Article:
Clarifying soil nitrogen (N) acquisition by the same plant species with increasing age will further improve understanding of the importance of age in nutrient cycling in terrestrial ecosystems.
A series of monoculture rubber plantations were established to produce rubber latex driven by economic profit in Xishuangbanna in the past decades. This provides an opportunity to examine how age affects N uptake by rubber.
Researchers from Xishuangbanna Tropical Botanical Garden (XTBG) conducted a study to examine how root uptake rates and preferences for organic and inorganic N forms change with plantation age. They selected rubber plantations of 7, 16, 24, 32 and 49 years of age in the same region with similar topography.
To test the N uptake patterns of rubber trees of different age, a mixture of NH4+, glycine and NO3− was employed. The researchers investigated the uptake of NH4+, NO3− and glycine to evaluate differences in uptake rates by rubber trees of increasing age.
They found that the rubber trees used NH4+ as the dominant N source independent of age, in the order of NH4+ > glycine > NO3−. This indicates that rubber trees had a strong preference for NH4+, when roots were provided with equal concentrations of all three N forms.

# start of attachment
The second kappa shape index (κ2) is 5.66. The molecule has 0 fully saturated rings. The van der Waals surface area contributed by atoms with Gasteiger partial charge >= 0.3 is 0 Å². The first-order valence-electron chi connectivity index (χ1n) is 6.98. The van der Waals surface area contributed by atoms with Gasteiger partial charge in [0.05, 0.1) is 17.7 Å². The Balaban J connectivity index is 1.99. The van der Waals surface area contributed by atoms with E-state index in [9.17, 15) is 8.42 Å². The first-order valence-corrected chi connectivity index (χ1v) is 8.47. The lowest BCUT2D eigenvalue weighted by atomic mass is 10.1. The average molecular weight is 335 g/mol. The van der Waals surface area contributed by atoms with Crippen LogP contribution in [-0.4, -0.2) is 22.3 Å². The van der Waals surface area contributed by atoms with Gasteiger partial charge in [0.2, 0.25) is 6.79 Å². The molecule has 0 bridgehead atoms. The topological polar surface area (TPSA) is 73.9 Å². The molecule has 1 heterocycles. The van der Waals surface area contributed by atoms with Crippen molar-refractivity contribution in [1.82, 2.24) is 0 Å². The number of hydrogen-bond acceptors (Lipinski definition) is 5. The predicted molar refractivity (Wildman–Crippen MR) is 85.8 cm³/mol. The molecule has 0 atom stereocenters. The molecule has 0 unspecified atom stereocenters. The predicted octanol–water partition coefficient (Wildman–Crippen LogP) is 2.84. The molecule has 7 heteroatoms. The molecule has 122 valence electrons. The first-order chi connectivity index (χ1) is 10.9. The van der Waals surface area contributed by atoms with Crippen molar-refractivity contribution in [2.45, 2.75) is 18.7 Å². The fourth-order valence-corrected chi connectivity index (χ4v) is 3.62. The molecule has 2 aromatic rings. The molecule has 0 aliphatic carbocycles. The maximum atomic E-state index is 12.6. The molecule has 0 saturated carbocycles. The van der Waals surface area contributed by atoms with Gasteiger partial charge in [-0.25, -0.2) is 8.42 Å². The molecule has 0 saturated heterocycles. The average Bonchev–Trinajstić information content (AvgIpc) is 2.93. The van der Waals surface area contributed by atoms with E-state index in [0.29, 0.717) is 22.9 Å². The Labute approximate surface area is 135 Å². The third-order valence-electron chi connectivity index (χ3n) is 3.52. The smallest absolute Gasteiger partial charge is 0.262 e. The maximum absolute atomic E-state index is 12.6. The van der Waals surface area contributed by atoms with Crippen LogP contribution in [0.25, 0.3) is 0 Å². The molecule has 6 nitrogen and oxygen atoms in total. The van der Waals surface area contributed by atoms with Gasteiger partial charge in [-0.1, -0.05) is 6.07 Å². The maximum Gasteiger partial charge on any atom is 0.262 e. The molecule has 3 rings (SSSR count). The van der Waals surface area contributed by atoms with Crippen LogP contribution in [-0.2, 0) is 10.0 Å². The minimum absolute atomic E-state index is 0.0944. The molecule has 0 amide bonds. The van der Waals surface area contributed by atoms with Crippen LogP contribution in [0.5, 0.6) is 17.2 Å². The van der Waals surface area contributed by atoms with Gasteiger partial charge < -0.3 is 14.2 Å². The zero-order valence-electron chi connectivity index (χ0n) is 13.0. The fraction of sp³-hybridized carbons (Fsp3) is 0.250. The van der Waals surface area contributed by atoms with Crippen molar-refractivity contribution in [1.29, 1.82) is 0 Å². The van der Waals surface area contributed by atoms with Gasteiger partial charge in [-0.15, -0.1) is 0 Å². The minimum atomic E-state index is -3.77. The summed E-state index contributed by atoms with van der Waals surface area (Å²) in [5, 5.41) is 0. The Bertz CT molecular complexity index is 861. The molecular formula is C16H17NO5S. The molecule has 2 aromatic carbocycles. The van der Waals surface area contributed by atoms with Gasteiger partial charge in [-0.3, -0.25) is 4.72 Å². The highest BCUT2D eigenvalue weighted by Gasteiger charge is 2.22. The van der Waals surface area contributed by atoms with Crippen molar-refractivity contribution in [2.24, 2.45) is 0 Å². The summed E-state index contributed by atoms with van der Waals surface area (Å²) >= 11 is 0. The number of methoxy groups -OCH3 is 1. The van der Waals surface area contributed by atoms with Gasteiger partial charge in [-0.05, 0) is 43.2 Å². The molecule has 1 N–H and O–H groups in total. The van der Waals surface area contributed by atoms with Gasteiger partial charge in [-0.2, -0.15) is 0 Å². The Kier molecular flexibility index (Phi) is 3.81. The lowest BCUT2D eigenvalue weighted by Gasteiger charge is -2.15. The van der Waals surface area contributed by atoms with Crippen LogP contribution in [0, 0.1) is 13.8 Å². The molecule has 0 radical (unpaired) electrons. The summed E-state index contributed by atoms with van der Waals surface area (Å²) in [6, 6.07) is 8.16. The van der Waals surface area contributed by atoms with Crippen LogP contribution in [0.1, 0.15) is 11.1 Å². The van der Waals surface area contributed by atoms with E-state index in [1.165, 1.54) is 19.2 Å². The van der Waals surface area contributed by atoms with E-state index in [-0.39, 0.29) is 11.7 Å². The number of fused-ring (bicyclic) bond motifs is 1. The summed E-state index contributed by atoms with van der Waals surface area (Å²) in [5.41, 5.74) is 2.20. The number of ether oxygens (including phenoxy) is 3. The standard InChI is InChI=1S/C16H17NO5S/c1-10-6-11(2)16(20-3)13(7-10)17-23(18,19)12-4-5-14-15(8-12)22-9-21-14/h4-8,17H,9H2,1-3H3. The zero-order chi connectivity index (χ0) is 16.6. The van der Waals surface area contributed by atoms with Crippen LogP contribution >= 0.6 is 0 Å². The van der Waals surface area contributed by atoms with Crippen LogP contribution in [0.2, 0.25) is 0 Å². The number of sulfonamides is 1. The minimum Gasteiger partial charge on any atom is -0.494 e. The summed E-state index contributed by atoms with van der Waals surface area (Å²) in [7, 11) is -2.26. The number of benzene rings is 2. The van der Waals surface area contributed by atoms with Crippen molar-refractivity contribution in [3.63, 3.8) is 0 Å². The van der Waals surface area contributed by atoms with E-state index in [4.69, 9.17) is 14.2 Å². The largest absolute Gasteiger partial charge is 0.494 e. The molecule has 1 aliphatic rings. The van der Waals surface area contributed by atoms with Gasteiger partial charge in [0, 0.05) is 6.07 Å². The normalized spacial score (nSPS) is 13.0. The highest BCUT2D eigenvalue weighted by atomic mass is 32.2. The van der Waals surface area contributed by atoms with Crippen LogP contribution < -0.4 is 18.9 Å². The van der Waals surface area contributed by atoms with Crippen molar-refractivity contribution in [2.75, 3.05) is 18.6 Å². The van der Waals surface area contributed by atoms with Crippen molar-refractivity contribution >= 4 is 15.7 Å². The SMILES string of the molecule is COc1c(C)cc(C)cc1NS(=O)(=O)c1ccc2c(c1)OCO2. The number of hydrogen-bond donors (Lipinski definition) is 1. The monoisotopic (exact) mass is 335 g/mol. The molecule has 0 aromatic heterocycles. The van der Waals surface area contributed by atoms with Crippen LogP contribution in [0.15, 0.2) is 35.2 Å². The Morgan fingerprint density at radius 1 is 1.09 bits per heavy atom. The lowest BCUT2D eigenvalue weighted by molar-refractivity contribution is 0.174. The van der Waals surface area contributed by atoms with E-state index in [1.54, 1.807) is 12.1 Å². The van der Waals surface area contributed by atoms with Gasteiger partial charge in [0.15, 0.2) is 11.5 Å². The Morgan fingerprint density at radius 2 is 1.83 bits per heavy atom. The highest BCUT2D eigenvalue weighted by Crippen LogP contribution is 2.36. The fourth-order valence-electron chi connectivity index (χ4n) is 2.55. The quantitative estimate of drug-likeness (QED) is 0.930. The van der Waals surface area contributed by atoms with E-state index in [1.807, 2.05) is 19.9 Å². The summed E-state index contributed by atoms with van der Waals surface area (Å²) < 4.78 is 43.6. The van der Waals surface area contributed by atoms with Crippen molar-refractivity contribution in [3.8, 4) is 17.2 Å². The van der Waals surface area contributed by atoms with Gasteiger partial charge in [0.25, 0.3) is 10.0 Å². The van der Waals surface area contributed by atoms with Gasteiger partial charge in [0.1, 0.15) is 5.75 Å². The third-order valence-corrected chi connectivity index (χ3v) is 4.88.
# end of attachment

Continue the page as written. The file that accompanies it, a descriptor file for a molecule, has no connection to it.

They also observed significant shifts in the uptake rates of NH4+, NO3−or glycine with tree age. Young rubber trees had higher NH4+ and lower glycine preferences than adult trees. Older rubber trees utilized organic N in the form of glycine from soil solution as an important N source.
These findings indicate that N uptake patterns shift with age of rubber trees and might be influenced by their changes in N requirements, by N losses via rubber tapping or shifts in carbon allocation to mycorrhizal symbionts.